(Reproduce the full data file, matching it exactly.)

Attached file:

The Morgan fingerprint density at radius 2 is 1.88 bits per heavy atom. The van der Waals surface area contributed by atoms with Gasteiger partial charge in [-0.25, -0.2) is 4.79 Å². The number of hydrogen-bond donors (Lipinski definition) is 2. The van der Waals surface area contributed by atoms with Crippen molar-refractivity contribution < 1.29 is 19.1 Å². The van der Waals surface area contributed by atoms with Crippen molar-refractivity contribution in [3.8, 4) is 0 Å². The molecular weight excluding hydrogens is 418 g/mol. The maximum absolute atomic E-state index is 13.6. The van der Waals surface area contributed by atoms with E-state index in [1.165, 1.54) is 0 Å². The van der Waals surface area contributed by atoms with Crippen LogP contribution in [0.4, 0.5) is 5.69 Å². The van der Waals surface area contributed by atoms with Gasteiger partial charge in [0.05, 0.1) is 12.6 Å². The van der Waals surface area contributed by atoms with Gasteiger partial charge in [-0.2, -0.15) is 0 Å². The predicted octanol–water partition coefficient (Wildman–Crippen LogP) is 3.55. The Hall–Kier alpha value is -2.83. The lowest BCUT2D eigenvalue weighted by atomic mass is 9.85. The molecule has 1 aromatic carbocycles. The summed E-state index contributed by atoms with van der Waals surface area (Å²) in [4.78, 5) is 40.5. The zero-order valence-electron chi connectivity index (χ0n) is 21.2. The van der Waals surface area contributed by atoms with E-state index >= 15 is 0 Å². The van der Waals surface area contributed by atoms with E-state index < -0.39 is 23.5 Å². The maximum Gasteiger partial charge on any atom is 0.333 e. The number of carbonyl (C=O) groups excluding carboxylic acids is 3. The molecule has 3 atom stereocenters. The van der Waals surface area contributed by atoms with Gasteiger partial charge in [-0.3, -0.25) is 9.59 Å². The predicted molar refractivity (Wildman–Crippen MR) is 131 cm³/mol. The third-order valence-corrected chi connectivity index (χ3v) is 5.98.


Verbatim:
The Morgan fingerprint density at radius 2 is 1.88 bits per heavy atom. The van der Waals surface area contributed by atoms with Gasteiger partial charge in [-0.25, -0.2) is 4.79 Å². The number of hydrogen-bond donors (Lipinski definition) is 2. The van der Waals surface area contributed by atoms with Crippen molar-refractivity contribution < 1.29 is 19.1 Å². The van der Waals surface area contributed by atoms with Crippen molar-refractivity contribution in [3.8, 4) is 0 Å². The molecular weight excluding hydrogens is 418 g/mol. The maximum absolute atomic E-state index is 13.6. The van der Waals surface area contributed by atoms with E-state index in [1.165, 1.54) is 0 Å². The van der Waals surface area contributed by atoms with Crippen LogP contribution in [0.4, 0.5) is 5.69 Å². The van der Waals surface area contributed by atoms with Gasteiger partial charge in [0.05, 0.1) is 12.6 Å². The van der Waals surface area contributed by atoms with Gasteiger partial charge in [-0.2, -0.15) is 0 Å². The predicted octanol–water partition coefficient (Wildman–Crippen LogP) is 3.55. The Hall–Kier alpha value is -2.83. The lowest BCUT2D eigenvalue weighted by atomic mass is 9.85. The molecule has 1 aromatic carbocycles. The summed E-state index contributed by atoms with van der Waals surface area (Å²) in [4.78, 5) is 40.5. The zero-order valence-electron chi connectivity index (χ0n) is 21.2. The van der Waals surface area contributed by atoms with E-state index >= 15 is 0 Å². The van der Waals surface area contributed by atoms with E-state index < -0.39 is 23.5 Å². The maximum Gasteiger partial charge on any atom is 0.333 e. The number of carbonyl (C=O) groups excluding carboxylic acids is 3. The molecule has 3 atom stereocenters. The van der Waals surface area contributed by atoms with Gasteiger partial charge in [-0.3, -0.25) is 9.59 Å². The predicted molar refractivity (Wildman–Crippen MR) is 131 cm³/mol. The third-order valence-corrected chi connectivity index (χ3v) is 5.98.